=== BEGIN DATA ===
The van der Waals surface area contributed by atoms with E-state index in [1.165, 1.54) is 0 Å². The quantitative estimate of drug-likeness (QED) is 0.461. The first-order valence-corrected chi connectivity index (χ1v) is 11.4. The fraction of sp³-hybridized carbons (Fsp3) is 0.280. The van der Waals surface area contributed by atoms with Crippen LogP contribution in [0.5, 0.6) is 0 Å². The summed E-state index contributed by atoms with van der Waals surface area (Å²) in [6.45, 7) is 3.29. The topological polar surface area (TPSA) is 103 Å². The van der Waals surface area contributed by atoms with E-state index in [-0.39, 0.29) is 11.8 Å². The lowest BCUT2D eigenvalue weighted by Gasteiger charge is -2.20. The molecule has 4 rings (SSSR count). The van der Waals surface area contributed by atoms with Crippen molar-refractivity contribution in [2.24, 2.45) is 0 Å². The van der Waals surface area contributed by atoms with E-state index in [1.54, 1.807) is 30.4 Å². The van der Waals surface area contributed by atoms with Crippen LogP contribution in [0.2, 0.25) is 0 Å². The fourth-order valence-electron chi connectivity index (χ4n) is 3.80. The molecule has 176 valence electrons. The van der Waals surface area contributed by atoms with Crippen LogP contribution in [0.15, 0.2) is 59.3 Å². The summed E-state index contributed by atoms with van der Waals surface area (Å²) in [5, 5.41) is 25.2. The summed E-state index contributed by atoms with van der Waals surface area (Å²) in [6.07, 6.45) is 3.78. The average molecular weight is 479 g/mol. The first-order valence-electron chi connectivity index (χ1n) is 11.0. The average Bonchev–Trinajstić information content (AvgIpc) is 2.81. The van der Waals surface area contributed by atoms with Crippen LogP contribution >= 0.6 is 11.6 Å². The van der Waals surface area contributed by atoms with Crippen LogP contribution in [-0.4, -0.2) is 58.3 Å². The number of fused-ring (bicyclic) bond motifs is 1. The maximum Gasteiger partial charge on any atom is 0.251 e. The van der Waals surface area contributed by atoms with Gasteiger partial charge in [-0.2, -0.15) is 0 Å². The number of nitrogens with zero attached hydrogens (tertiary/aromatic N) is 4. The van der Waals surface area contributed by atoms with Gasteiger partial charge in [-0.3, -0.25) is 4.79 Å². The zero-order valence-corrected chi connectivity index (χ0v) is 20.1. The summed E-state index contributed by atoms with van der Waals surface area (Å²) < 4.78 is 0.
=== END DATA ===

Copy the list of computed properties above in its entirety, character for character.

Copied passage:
The van der Waals surface area contributed by atoms with E-state index in [1.165, 1.54) is 0 Å². The quantitative estimate of drug-likeness (QED) is 0.461. The first-order valence-corrected chi connectivity index (χ1v) is 11.4. The fraction of sp³-hybridized carbons (Fsp3) is 0.280. The van der Waals surface area contributed by atoms with Crippen LogP contribution in [0.5, 0.6) is 0 Å². The summed E-state index contributed by atoms with van der Waals surface area (Å²) in [6.45, 7) is 3.29. The topological polar surface area (TPSA) is 103 Å². The van der Waals surface area contributed by atoms with E-state index in [-0.39, 0.29) is 11.8 Å². The lowest BCUT2D eigenvalue weighted by Gasteiger charge is -2.20. The molecule has 4 rings (SSSR count). The van der Waals surface area contributed by atoms with Crippen molar-refractivity contribution in [2.24, 2.45) is 0 Å². The van der Waals surface area contributed by atoms with E-state index in [1.54, 1.807) is 30.4 Å². The van der Waals surface area contributed by atoms with Crippen LogP contribution in [0.2, 0.25) is 0 Å². The fourth-order valence-electron chi connectivity index (χ4n) is 3.80. The molecule has 176 valence electrons. The van der Waals surface area contributed by atoms with Crippen LogP contribution in [0.15, 0.2) is 59.3 Å². The summed E-state index contributed by atoms with van der Waals surface area (Å²) in [5, 5.41) is 25.2. The summed E-state index contributed by atoms with van der Waals surface area (Å²) in [6.07, 6.45) is 3.78. The average molecular weight is 479 g/mol. The first-order valence-electron chi connectivity index (χ1n) is 11.0. The average Bonchev–Trinajstić information content (AvgIpc) is 2.81. The van der Waals surface area contributed by atoms with Crippen LogP contribution >= 0.6 is 11.6 Å². The van der Waals surface area contributed by atoms with Crippen LogP contribution in [-0.4, -0.2) is 58.3 Å². The number of fused-ring (bicyclic) bond motifs is 1. The maximum Gasteiger partial charge on any atom is 0.251 e. The van der Waals surface area contributed by atoms with Gasteiger partial charge in [-0.2, -0.15) is 0 Å². The number of nitrogens with zero attached hydrogens (tertiary/aromatic N) is 4. The van der Waals surface area contributed by atoms with Gasteiger partial charge in [-0.3, -0.25) is 4.79 Å². The zero-order valence-corrected chi connectivity index (χ0v) is 20.1. The summed E-state index contributed by atoms with van der Waals surface area (Å²) < 4.78 is 0.